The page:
Information on the numbers of prisoners serving prison sentences in the years 2000-04 for drugs offences is contained in table 8.2 in the Offender Management Caseload Statistics 2004, at weblink:

http://www.homeoffice.gov.uk/rds/omcs.html

The percentage of all sentenced prisoners serving sentences for drugs offences was for each year: 2000, 15.9 per cent.; 2001, 16.9 per cent.; 2002, 17.6 per cent.; 2003, 17.4 per cent.; 2004, 17.2 per cent.

These figures have been drawn from administrative IT systems. Although care is taken when processing and analysing the returns, the detail collected is subject to the inaccuracies inherent in any large scale recording system, and although shown to the last individual the figure may not be accurate to that level.

To ask the Secretary of State for the Home Department what estimate he has made of the number and percentage of (a) youths, (b) adult males and (c) adult females in custody following sentencing who experienced (i) drug dependency health problems, (ii) alcohol dependency health problems and (iii) serious mental health problems in each year since 2001. (95415)

[holding answer 23 October 2006]: The information is not measured in the way requested. Instead prisons rely on epidemiological surveys to determine levels of dependence and the extent of mental health problems.

A mixture of two predominant epidemiology surveys reports the following in the table:

Percentage

Young offenders (18-21)

Adult male (sentenced)

Adult female (sentenced)

Drug dependence

1, 576

443

441

Alcohol dependence

570

463

439

Mental health problems

2, 531

3, 444

3, 442

1 Dependent on at least one drug (using the SDS scale). 2 Accessing prison mental health services. 3 Three or more mental disorders. Study group was predominantly substance misusers. Sources:4 Singleton, N., Meltzer, H. and Gatward, R. (1998) “Substance Misuse among prisoners in England and Wales: further analysis of data from the ONS survey of psychiatric morbidity among prisoners in England and Wales carried out in 1997 on behalf of the Department of Health”, ONS. 5 Borrill, J., Maden, A., Martin, A., Weaver, T., Stimson, G., Farrell, M. and Barnes, T. (2003) “Differential substance misuse treatment needs of women, ethnic minorities and young offenders in prison: prevalence of substance misuse and treatment needs”. Online report 33/03, Home Office.

To ask the Secretary of State for the Home Department what guidance his Department has issued to prison Governors on the permission of expression of religious faith; and if he will make a statement. (94179)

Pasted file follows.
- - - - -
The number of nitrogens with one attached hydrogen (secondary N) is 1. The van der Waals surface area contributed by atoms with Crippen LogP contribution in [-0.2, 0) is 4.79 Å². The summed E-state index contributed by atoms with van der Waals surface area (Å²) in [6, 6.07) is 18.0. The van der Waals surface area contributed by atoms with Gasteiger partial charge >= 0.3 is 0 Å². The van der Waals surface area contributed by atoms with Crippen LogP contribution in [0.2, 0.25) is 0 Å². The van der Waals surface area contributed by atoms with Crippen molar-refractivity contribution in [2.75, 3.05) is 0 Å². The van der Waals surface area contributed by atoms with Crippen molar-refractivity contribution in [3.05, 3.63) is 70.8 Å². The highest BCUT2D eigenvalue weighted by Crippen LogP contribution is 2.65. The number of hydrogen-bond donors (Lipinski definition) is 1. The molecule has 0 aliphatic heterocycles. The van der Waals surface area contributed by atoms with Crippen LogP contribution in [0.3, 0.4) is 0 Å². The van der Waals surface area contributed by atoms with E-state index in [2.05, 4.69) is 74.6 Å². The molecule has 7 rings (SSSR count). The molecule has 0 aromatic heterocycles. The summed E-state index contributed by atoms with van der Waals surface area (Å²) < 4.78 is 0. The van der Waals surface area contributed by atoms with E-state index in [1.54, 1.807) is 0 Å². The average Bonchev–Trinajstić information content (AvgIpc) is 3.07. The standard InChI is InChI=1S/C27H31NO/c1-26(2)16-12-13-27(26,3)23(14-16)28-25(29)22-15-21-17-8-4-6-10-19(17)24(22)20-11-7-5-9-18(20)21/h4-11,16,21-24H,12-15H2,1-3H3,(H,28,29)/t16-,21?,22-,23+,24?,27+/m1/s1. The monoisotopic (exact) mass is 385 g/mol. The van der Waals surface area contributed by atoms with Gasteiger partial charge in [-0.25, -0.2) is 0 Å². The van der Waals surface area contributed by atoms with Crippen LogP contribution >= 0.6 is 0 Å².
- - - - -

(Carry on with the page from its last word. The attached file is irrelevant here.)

The Prison Service Performance Standard on Religion and the Prison Service Order on Religion (4550) provide guidance to Governors on the practice of religion by prisoners. Copies of both are in the House Library.

To ask the Secretary of State for the Home Department what discussions he has had on the closure of (a) Church of England and (b) Roman Catholic chapels across the prison estate; if he will list those (i) considered and (ii) determined for (A) closure and (B) amalgamation at each establishment; and if he will make a statement. (94180)

There have been no discussions at national level about the closure of Church of England and Roman Catholic chapels across the prison estate. We have no information centrally about local proposals for individual chapels. Prison Service policy is to provide suitable places of worship for all faiths; how this requirement can best be met will depend on local circumstances. In some prisons, increased ecumenical co-operation has enabled a rationalisation of chapels for the common good.

To ask the Secretary of State for the Home Department if he will list the sites of consecrated ground within the prison estate; what the denomination is of each; and if he will make a statement. (94181)

Centrally held records list no consecrated land on the prison estate. It is possible that a few prison chapels may have been consecrated but information on this would need to be obtained from local Church of England or Roman Catholic Diocesan records.

To ask the Secretary of State for the Home Department when Sudbury Open Prison in Derbyshire was awarded high performance status; and what this award entails. (94429)

Sudbury was awarded High Performing Prison status in July 2006. This is granted to establishments which have consistently held the highest position in the Prison Service Performance Rating System and who demonstrate clear potential for continuing to deliver excellent performance. Recipients are given wide recognition for their achievements, including a plaque, certificate and a performance bonus intended to reward staff and stakeholders.

To ask the Secretary of State for the Home Department how Sudbury Open Prison celebrated the granting of high performance status; and how the prison spent the associated award. (94430)

Sudbury prison was awarded a plaque and certificate by the Director General to commemorate the achievement and spent the majority of the financial award on a celebratory event for staff and stakeholders. A smaller amount remains unspent but committed to the creation of a quiet area for staff who are on a break from duty.

To ask the Secretary of State for the Home Department if he will make a statement on the work and future of the present Chaplain General to the Prison Service. (94549)

The Chaplain General is successfully taking forward a programme of work to ensure that chaplaincy is best able to serve the needs of prisoners and staff. To be fully effective, chaplaincy teams need to be wholly integrated into the life of the establishment and operating in an inclusive way. In this work, the Chaplain General is responding to the direction of ministers and successive director-generals of the Prison Service. The Chaplain General works closely with the Chaplaincy Council (representing the major faith traditions) and a wide range of NOMS, Prison Service and other colleagues. The Chaplain General, who is licensed by the Archbishops of Canterbury, York and Wales, also works closely with the leaders of the Christian Churches. I hope that in the future he will build on what has already been achieved and continue to develop chaplaincy and the faith strand of the Faith and Voluntary and Community Sector Alliance. In doing so he seeks to ensure chaplaincy makes a full and distinctive contribution to the life of offenders and ex-offenders.